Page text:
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There is no point in destroying your uke because then you will no longer have a training partner.
How to Do a Hip Throw (o-goshi) by eHow.com
"So I said can you show us some hip throws?
And he said no, but I can show you some cool pins..."
Koshinage is the name used for all hip throws in aikido. In judo hip throws - koshi waza - are a category of throws.
In aikido there are two basic types of koshinage.
In the first type of koshinage at the instant of the throw the uke is at ninety degrees to tori. There is not really a comparable throw in modern judo but the equivalent right-angle body position appears in kataguruma (uke is loaded onto tori's shoulders rather than the waist).
Tori breaks uke's balance and then rolls uke approximately over the line of the belt off to the side. The hip movement in this throw is much less pronounced. This throw is the traditional aikido koshinage and O Sensei can be seen doing it in old photos and film. The older generation of Aikikai teachers sometimes used this technique. For example Sadateru Arikawa Sensei did this version.
When posture (shi sei, form and force) is perfect, the movement that follows is perfect as well.
Taisen Deshimaru, The Zen Way to the Martial Arts
You can do this acid test for almost any technique but it's particularly clear for shiho nage because of the distinct point - the turn - in the middle of the technique. You can do the check on your own first if you want and then with a partner. Of course you can dissect any technique into many parts and in many ways but for this broad-brush approach I just want to break shiho nage down into three phases. Katatedori is the simplest to analyze but it's the same for all variations.
1. before the technique
2. the technique (and especially the turn)
3. after the technique
Step 1 is really easy because you are in complete control of your body before the technique begins and before the uke takes a grip. So all you have to do is keep a good posture with your shoulders relaxed and your chest open. Easy, right. Anyone can do it. It's your body and no-one is gripping it so you can be perfectly relaxed.
Step 2 is the technique itself. Do it normally but as you turn, and immediately after the turn, check the position of your chest and shoulders. Inevitably you're going to notice that your chest has closed and your shoulders have lifted automatically. Complete the throw as normal keeping zanshin at the finish which leads into step 3.
Step 3 is also easy because you are in complete control of your body again after the uke has b
I went to a sports doctor once for an elbow injury. He's a very good doctor. He looked at the x-ray carefully and then he asked me, "Do you do aikido?" "Wow," I thought to myself, "this guy is good!" Then he told me he had only seen bone spurs in an elbow like that once before. In an aikido teacher.
Let's be honest. Shiho nage is a dangerous technique. Done incorrectly by an inexperienced aikidoka who doesn't understand the technique it can put severe stress on the elbow joint. Done incorrectly by a more experienced aikidoka who is starting to understand the technique it can cause long-lasting damage. At the Aikikai hombu dojo I have seen people have to stop their training in the middle of the lesson after getting injured with an uncontrolled shiho nage.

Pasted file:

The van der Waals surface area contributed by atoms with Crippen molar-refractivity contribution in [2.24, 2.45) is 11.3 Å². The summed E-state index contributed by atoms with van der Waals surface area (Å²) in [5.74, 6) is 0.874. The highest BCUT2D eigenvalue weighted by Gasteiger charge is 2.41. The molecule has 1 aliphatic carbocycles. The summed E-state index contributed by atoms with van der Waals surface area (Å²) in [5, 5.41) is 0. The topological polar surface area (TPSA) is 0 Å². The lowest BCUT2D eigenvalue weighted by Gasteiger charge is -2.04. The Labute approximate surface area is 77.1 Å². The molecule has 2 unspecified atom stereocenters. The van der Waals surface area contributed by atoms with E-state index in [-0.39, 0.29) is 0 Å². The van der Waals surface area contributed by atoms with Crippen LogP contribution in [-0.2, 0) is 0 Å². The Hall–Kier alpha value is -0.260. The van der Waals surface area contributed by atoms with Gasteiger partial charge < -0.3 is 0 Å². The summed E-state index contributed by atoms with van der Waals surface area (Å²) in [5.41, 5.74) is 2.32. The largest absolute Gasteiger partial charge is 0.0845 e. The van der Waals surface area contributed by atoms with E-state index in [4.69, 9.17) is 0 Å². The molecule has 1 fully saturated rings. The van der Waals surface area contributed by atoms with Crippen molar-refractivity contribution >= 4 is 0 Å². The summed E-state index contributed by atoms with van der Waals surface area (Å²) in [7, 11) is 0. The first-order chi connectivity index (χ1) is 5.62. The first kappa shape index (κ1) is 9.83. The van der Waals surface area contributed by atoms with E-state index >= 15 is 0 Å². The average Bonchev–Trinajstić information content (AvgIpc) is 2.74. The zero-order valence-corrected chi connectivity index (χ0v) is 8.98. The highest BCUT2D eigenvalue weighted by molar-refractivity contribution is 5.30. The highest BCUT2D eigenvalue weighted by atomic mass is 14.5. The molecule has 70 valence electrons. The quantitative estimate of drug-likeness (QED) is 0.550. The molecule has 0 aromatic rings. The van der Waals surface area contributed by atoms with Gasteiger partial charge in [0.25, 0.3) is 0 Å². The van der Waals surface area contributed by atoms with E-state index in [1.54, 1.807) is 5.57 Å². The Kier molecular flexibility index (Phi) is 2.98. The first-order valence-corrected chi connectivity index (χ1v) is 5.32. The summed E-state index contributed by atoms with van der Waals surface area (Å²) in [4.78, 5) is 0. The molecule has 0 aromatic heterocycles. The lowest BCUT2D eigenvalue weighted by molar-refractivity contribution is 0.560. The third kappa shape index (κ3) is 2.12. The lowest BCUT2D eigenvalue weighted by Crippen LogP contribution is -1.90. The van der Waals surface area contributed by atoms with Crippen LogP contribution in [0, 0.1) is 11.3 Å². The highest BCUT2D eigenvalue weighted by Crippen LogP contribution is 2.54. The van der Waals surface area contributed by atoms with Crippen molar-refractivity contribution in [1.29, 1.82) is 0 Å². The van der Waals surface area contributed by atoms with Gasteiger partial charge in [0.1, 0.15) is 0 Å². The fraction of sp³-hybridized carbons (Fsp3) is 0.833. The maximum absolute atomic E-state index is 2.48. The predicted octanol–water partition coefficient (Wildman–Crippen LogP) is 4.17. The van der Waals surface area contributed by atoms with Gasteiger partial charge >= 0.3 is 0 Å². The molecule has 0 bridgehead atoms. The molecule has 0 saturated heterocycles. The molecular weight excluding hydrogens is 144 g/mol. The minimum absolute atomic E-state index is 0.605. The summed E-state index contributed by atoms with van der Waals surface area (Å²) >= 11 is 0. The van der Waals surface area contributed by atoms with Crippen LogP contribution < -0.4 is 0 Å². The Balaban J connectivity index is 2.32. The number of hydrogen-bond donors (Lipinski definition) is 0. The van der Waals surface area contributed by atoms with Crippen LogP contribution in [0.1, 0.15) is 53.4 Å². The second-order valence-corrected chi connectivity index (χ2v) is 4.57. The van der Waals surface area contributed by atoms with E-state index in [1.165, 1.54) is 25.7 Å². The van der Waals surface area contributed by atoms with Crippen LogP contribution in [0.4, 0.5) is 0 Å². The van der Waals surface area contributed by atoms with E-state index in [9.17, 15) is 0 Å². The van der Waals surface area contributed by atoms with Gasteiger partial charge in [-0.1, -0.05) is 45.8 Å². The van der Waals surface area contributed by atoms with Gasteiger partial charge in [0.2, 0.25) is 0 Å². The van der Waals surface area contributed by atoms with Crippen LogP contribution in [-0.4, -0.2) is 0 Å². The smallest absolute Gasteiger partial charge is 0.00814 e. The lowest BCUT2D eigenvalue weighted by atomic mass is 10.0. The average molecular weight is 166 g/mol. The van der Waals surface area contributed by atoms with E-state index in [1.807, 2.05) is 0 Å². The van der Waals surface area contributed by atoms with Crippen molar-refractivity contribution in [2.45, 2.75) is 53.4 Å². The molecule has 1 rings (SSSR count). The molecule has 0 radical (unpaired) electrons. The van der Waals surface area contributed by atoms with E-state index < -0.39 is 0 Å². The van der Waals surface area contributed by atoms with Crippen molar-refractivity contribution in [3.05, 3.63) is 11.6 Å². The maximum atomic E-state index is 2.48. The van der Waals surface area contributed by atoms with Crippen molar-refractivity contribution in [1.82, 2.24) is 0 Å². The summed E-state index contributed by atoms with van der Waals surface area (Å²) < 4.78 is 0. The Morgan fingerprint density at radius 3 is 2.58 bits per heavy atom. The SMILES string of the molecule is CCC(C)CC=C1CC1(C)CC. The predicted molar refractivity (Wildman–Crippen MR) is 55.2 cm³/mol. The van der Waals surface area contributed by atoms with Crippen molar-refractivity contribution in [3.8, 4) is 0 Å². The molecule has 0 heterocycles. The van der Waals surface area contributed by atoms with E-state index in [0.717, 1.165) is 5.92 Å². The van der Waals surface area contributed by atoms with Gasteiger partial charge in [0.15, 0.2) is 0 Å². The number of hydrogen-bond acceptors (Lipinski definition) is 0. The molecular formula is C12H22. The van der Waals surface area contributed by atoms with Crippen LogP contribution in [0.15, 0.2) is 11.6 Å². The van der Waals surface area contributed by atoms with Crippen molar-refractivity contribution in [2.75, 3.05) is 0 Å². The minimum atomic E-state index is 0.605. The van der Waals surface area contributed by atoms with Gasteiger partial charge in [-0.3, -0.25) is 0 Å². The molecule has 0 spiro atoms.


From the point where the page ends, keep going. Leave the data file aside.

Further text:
So in fact I only teach it to experienced aikidoka. There's the paradox. If I only teach shiho nage to experienced aikidoka how do the inexperienced aikidoka get to be experienced aikidoka?
It's a kind of zen mondo or koan - an existential riddle of aikido.
So what's the answer?
Well if I told you that it wouldn't be a paradox any more, would it.
I once asked Shigenobu Okumura Sensei (Aikikai 9 dan) about ashiwaza (leg or foot techniques) in aikido. He looked surprised for a moment and then he said categorically there are no ashiwaza in aikido.
Okumura Sensei had a kind of analytical and systematic approach to aikido. He would ask things like how many ways can you take uke's wrist when you're being held in katatedori (hand inside uke's hand with your thumb up, hand outside uke's hand with your thumb down...). And you would always forget one.
So he thought that if there was an ashiwaza in there somewhere it wasn't aikido. But I don't think we need to be rigid about it. Some teachers do use ashiwaza occasionally. And in some styles they are actually normal techniques. I was invited to train as a guest in an offshoot of Tomiki Aikido once and they used ashi waza as a matter of course (along with ippon seoi nage - another judo waza). So I want to talk about a few of the sub-techniques - the techniques within the techniques - from judo (and karate) we can use in aikido (with some pretty random videos). These techniques are only components of the overall aikido techniques and unlike judo they can often be done without a grip on the uke. The connection (musubi) is through the energy of the uke's attack.